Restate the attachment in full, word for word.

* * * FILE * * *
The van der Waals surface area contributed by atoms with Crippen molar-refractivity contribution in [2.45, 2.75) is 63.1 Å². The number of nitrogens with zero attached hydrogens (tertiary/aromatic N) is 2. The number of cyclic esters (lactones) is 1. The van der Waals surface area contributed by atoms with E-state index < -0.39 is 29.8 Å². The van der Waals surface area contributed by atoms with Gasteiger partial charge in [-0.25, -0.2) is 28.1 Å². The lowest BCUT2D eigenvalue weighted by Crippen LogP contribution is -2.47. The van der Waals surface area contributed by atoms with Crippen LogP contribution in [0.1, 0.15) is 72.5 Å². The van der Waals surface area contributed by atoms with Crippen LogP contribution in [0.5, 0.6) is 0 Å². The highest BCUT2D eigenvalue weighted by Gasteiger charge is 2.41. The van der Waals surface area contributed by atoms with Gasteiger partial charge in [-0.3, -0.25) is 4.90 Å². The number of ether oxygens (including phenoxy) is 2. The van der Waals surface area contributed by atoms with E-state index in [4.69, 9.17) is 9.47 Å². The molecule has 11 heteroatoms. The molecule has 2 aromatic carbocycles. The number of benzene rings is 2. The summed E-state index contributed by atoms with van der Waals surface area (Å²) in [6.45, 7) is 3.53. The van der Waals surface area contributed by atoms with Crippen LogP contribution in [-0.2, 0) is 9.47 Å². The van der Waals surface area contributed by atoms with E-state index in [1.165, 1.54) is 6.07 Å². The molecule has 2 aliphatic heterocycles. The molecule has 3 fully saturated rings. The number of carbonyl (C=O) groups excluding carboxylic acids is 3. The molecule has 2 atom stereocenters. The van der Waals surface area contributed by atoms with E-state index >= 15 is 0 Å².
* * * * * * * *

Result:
The van der Waals surface area contributed by atoms with Crippen molar-refractivity contribution in [2.45, 2.75) is 63.1 Å². The number of nitrogens with zero attached hydrogens (tertiary/aromatic N) is 2. The number of cyclic esters (lactones) is 1. The van der Waals surface area contributed by atoms with E-state index < -0.39 is 29.8 Å². The van der Waals surface area contributed by atoms with Gasteiger partial charge in [-0.25, -0.2) is 28.1 Å². The lowest BCUT2D eigenvalue weighted by Crippen LogP contribution is -2.47. The van der Waals surface area contributed by atoms with Crippen LogP contribution in [0.1, 0.15) is 72.5 Å². The van der Waals surface area contributed by atoms with Crippen LogP contribution in [0.5, 0.6) is 0 Å². The highest BCUT2D eigenvalue weighted by Gasteiger charge is 2.41. The van der Waals surface area contributed by atoms with Gasteiger partial charge in [-0.3, -0.25) is 4.90 Å². The number of ether oxygens (including phenoxy) is 2. The van der Waals surface area contributed by atoms with E-state index in [4.69, 9.17) is 9.47 Å². The molecule has 11 heteroatoms. The molecule has 2 aromatic carbocycles. The number of benzene rings is 2. The summed E-state index contributed by atoms with van der Waals surface area (Å²) in [6.45, 7) is 3.53. The van der Waals surface area contributed by atoms with Crippen LogP contribution in [-0.2, 0) is 9.47 Å². The van der Waals surface area contributed by atoms with E-state index in [1.165, 1.54) is 6.07 Å². The molecule has 2 aliphatic heterocycles. The molecule has 3 fully saturated rings. The number of carbonyl (C=O) groups excluding carboxylic acids is 3. The molecule has 2 atom stereocenters. The van der Waals surface area contributed by atoms with E-state index >= 15 is 0 Å².